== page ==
Here, I want you to look at this.
I plotted out average Bitcoin prices for these years.
Let’s extrapolate with some hedge room.
Now, would you accept that as a return for any Bitcoin you have now?
I think you would be crazy not to.
So then why doesn’t everyone do this?
For the same reason I didn’t do it with stocks: I got scared.
We see the troughs that bitcoin goes through when it plunges. Plus, the media scares the daylights out of us.
No one can scare you like the media.
Whether it’s enlarging sunspots, Joro spiders parachuting down into your community, Y2K, or any other type of calamity they happen to dream up, nobody can scare you like the media.
Don’t forget about the near-miss asteroids.
The media’s programming of fear is relentless.
Fortunately, none of these issues the media warned us about was of any significant consequence.
Generally speaking, the stock market and Bitcoin have recovered from tremendous losses before.
This isn’t to say that you shouldn’t look into things when the media begins scaring you.
What I’m trying to tell you is that things aren’t always as bad or as good as they seem to be.
The media has a way of always looking on the upside when the markets are up, and always looking on the bad side when the markets are down.
If you want to be a successful investor you have to employ equanimity.
I invested in $51,000 in cryptocurrency the past year. I have converted all of that into Bitcoin. My net investment is now worth about $21,000.
That looks like a bad deal, right?
It looks like I should sell, especially since they are predicting that Bitcoin will fall to $7000.
Well, even if they do I’m going to have to stay in for the ride.
That’s what I did about a decade ago when I invested in Las Vegas Sands. I purchased Las Vegas Sands as it was plummeting.
The reason I kept buying was because I believed in the product. I would stay at the Venetian all the time before and after the 2008 collapse.
It was my home away from home.
I knew they had a good product. I knew they had a future. I read the income statements and balance sheets. I knew they were expanding throughout Asia. I would listen to Sheldon Adelson on conference calls. He didn’t seem worried at all. He remarked sardonically on one conference call that the media thought that his company was going to hell in a hand basket.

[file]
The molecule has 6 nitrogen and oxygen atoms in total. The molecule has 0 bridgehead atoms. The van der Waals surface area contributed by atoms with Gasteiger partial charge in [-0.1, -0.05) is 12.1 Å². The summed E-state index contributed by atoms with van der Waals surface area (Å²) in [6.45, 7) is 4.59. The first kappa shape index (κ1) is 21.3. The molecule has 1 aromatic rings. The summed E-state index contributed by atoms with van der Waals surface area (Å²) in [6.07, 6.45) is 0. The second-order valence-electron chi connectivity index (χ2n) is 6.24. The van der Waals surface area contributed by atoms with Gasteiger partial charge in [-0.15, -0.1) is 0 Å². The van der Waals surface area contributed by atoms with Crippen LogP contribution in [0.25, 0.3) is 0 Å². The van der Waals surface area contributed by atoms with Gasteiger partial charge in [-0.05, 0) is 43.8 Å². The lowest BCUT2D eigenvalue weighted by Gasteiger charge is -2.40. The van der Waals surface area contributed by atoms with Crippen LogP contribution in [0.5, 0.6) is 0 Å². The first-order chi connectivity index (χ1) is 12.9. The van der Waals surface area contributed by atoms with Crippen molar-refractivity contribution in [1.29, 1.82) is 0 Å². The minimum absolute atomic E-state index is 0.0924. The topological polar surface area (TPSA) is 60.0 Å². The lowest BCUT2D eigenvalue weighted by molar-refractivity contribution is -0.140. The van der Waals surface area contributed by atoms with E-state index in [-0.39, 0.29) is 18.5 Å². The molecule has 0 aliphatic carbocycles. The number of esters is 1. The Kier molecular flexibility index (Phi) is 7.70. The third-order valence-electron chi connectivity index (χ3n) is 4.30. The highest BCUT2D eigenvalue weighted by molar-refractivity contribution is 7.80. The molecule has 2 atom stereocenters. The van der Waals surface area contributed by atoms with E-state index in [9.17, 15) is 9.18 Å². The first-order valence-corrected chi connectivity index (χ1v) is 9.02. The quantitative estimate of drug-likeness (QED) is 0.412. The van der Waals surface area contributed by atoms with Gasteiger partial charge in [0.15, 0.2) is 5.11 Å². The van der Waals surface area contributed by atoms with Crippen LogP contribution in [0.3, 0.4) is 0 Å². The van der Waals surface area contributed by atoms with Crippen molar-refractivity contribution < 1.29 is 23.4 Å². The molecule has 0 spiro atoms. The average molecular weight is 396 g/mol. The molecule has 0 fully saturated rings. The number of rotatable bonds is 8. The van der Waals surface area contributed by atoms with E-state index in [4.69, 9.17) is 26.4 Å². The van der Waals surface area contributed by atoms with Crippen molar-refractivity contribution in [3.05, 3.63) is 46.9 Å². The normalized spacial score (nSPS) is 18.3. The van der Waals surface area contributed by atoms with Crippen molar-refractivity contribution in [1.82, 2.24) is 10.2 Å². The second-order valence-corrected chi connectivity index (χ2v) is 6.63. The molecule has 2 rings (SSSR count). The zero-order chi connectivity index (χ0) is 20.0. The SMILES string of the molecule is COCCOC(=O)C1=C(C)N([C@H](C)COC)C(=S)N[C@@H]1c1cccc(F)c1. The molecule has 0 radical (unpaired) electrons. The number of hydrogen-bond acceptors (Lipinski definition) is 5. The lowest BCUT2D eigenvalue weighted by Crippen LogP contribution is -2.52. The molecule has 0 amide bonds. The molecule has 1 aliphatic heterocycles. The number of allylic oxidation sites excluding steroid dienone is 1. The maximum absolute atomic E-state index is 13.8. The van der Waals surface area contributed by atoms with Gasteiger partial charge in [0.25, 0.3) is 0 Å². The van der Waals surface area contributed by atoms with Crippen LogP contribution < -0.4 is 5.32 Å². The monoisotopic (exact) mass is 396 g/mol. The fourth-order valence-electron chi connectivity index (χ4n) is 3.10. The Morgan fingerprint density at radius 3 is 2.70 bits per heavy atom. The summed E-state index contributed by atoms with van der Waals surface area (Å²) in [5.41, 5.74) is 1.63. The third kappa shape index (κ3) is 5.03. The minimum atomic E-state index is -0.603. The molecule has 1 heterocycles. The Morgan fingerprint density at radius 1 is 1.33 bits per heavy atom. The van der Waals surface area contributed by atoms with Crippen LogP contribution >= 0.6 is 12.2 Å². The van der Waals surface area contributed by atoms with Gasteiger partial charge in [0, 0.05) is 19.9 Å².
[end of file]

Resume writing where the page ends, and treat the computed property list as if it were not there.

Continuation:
Obviously he was of a different opinion.
I kept buying into Las Vegas Sands because I had confidence in him and the company.
That is what calmed my media-induced fears.
I feel the same way about Bitcoin.
Now, of course, there is no CEO of Bitcoin that I can listen to on a conference call.
But I can listen to people who know more than me, people like Max Kaiser and Michael Saylor.
They don’t seem worried, and I assume that they have large investments in Bitcoin, just like Sheldon Adelson had a large investment in Las Vegas Sands.
Listening to their arguments, what they say seems to make sense to me.
Now, I don’t think that Bitcoin will have the huge returns that it did early on, but I still think there is room for significant growth.
There is even more room for growth when Bitcoin plunges some more.
Will I buy more, if Bitcoin plunges to $7000?
Probably not because I’ve already exceeded the limit that I have set for myself when investing in any particular stock or asset class.
Just because I have confidence in something doesn’t mean I’m going to bet my whole fortune on it.
Now if you were asking me to bet on my Pediatric practice, of course I would invest in it. It’s mine. And I get to call the shots on what I do on an every day basis.
Unfortunately, for Bitcoin, there are a lot of enemies out there who can do a lot of damage to it.
I can’t control all those factors.
Nor can I ever afford to underestimate the ruthlessness and greed of the misguided power elite who currently view Bitcoin as an enemy. There is a reason why the power elite are rich, and that reason is not altruism.
Nevertheless, I think the future for Bitcoin is bright, regardless of the fear the media conjures up.
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